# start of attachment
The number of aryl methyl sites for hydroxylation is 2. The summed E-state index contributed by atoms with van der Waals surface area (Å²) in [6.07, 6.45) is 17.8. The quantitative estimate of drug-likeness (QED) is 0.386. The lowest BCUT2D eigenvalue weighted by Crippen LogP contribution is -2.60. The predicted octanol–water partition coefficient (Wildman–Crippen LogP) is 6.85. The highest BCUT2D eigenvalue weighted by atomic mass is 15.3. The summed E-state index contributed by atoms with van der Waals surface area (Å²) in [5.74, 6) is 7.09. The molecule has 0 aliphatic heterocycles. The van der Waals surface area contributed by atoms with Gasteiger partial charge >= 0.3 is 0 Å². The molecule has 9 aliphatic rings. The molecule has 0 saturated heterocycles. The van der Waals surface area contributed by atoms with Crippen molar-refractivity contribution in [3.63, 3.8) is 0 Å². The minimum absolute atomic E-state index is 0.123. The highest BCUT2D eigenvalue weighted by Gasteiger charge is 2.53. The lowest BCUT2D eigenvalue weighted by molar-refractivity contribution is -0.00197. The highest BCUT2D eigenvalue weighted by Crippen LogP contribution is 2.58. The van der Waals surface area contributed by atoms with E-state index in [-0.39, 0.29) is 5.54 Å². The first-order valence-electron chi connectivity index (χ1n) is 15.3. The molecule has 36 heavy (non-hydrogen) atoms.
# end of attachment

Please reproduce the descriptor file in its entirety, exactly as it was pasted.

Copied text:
The number of aryl methyl sites for hydroxylation is 2. The summed E-state index contributed by atoms with van der Waals surface area (Å²) in [6.07, 6.45) is 17.8. The quantitative estimate of drug-likeness (QED) is 0.386. The lowest BCUT2D eigenvalue weighted by Crippen LogP contribution is -2.60. The predicted octanol–water partition coefficient (Wildman–Crippen LogP) is 6.85. The highest BCUT2D eigenvalue weighted by atomic mass is 15.3. The summed E-state index contributed by atoms with van der Waals surface area (Å²) in [5.74, 6) is 7.09. The molecule has 0 aliphatic heterocycles. The van der Waals surface area contributed by atoms with Gasteiger partial charge >= 0.3 is 0 Å². The molecule has 9 aliphatic rings. The molecule has 0 saturated heterocycles. The van der Waals surface area contributed by atoms with Crippen molar-refractivity contribution in [3.63, 3.8) is 0 Å². The minimum absolute atomic E-state index is 0.123. The highest BCUT2D eigenvalue weighted by Gasteiger charge is 2.53. The lowest BCUT2D eigenvalue weighted by molar-refractivity contribution is -0.00197. The highest BCUT2D eigenvalue weighted by Crippen LogP contribution is 2.58. The van der Waals surface area contributed by atoms with E-state index in [-0.39, 0.29) is 5.54 Å². The first-order valence-electron chi connectivity index (χ1n) is 15.3. The molecule has 36 heavy (non-hydrogen) atoms.